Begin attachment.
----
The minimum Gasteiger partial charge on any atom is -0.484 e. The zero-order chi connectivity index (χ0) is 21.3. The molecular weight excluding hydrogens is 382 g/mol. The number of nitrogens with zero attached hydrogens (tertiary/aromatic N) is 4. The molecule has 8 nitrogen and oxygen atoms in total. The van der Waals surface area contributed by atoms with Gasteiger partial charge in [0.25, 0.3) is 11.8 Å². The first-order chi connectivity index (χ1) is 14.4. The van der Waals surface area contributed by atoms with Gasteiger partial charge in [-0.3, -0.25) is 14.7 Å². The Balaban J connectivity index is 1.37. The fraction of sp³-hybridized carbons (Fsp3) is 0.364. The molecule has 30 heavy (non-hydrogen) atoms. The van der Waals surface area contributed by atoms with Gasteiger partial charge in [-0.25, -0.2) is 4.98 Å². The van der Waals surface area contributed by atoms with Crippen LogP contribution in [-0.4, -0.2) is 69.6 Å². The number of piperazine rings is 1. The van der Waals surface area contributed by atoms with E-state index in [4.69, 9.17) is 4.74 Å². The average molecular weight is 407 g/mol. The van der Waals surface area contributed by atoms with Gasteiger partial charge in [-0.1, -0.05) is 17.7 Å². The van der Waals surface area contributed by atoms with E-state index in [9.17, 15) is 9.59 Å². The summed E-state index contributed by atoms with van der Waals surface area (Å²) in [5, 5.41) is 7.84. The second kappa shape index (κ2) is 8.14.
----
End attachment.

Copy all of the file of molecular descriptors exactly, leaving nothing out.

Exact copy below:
The minimum Gasteiger partial charge on any atom is -0.484 e. The zero-order chi connectivity index (χ0) is 21.3. The molecular weight excluding hydrogens is 382 g/mol. The number of nitrogens with zero attached hydrogens (tertiary/aromatic N) is 4. The molecule has 8 nitrogen and oxygen atoms in total. The van der Waals surface area contributed by atoms with Gasteiger partial charge in [0.25, 0.3) is 11.8 Å². The first-order chi connectivity index (χ1) is 14.4. The van der Waals surface area contributed by atoms with Gasteiger partial charge in [-0.3, -0.25) is 14.7 Å². The Balaban J connectivity index is 1.37. The fraction of sp³-hybridized carbons (Fsp3) is 0.364. The molecule has 30 heavy (non-hydrogen) atoms. The van der Waals surface area contributed by atoms with Gasteiger partial charge in [-0.25, -0.2) is 4.98 Å². The van der Waals surface area contributed by atoms with Crippen LogP contribution in [-0.4, -0.2) is 69.6 Å². The number of piperazine rings is 1. The van der Waals surface area contributed by atoms with E-state index in [4.69, 9.17) is 4.74 Å². The average molecular weight is 407 g/mol. The van der Waals surface area contributed by atoms with Gasteiger partial charge in [-0.1, -0.05) is 17.7 Å². The van der Waals surface area contributed by atoms with E-state index in [9.17, 15) is 9.59 Å². The summed E-state index contributed by atoms with van der Waals surface area (Å²) in [5, 5.41) is 7.84. The second kappa shape index (κ2) is 8.14.